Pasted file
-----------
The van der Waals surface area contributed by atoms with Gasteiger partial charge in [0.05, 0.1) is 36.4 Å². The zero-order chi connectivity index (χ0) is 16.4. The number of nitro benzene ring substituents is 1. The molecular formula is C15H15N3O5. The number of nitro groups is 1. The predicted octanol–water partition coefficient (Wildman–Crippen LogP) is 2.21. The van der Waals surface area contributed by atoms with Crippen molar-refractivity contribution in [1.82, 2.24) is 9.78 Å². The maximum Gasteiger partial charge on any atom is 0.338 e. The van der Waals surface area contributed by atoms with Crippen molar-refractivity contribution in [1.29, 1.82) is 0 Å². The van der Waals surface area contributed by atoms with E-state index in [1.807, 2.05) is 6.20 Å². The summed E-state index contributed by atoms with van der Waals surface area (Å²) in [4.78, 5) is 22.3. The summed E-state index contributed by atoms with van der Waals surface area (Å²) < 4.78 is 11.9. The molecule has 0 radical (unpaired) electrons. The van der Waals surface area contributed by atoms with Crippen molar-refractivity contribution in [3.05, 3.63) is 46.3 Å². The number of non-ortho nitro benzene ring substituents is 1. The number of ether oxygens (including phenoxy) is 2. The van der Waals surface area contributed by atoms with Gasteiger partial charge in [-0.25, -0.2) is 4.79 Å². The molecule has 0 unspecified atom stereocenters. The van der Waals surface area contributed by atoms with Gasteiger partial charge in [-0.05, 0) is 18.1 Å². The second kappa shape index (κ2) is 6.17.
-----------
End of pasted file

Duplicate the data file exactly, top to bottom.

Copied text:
The van der Waals surface area contributed by atoms with Gasteiger partial charge in [0.05, 0.1) is 36.4 Å². The zero-order chi connectivity index (χ0) is 16.4. The number of nitro benzene ring substituents is 1. The molecular formula is C15H15N3O5. The number of nitro groups is 1. The predicted octanol–water partition coefficient (Wildman–Crippen LogP) is 2.21. The van der Waals surface area contributed by atoms with Crippen molar-refractivity contribution in [1.82, 2.24) is 9.78 Å². The maximum Gasteiger partial charge on any atom is 0.338 e. The van der Waals surface area contributed by atoms with Crippen molar-refractivity contribution in [1.29, 1.82) is 0 Å². The van der Waals surface area contributed by atoms with E-state index in [1.807, 2.05) is 6.20 Å². The summed E-state index contributed by atoms with van der Waals surface area (Å²) in [4.78, 5) is 22.3. The summed E-state index contributed by atoms with van der Waals surface area (Å²) < 4.78 is 11.9. The molecule has 0 radical (unpaired) electrons. The van der Waals surface area contributed by atoms with Crippen molar-refractivity contribution in [3.05, 3.63) is 46.3 Å². The number of non-ortho nitro benzene ring substituents is 1. The number of ether oxygens (including phenoxy) is 2. The van der Waals surface area contributed by atoms with Gasteiger partial charge in [-0.25, -0.2) is 4.79 Å². The molecule has 0 unspecified atom stereocenters. The van der Waals surface area contributed by atoms with Gasteiger partial charge in [-0.05, 0) is 18.1 Å². The second kappa shape index (κ2) is 6.17.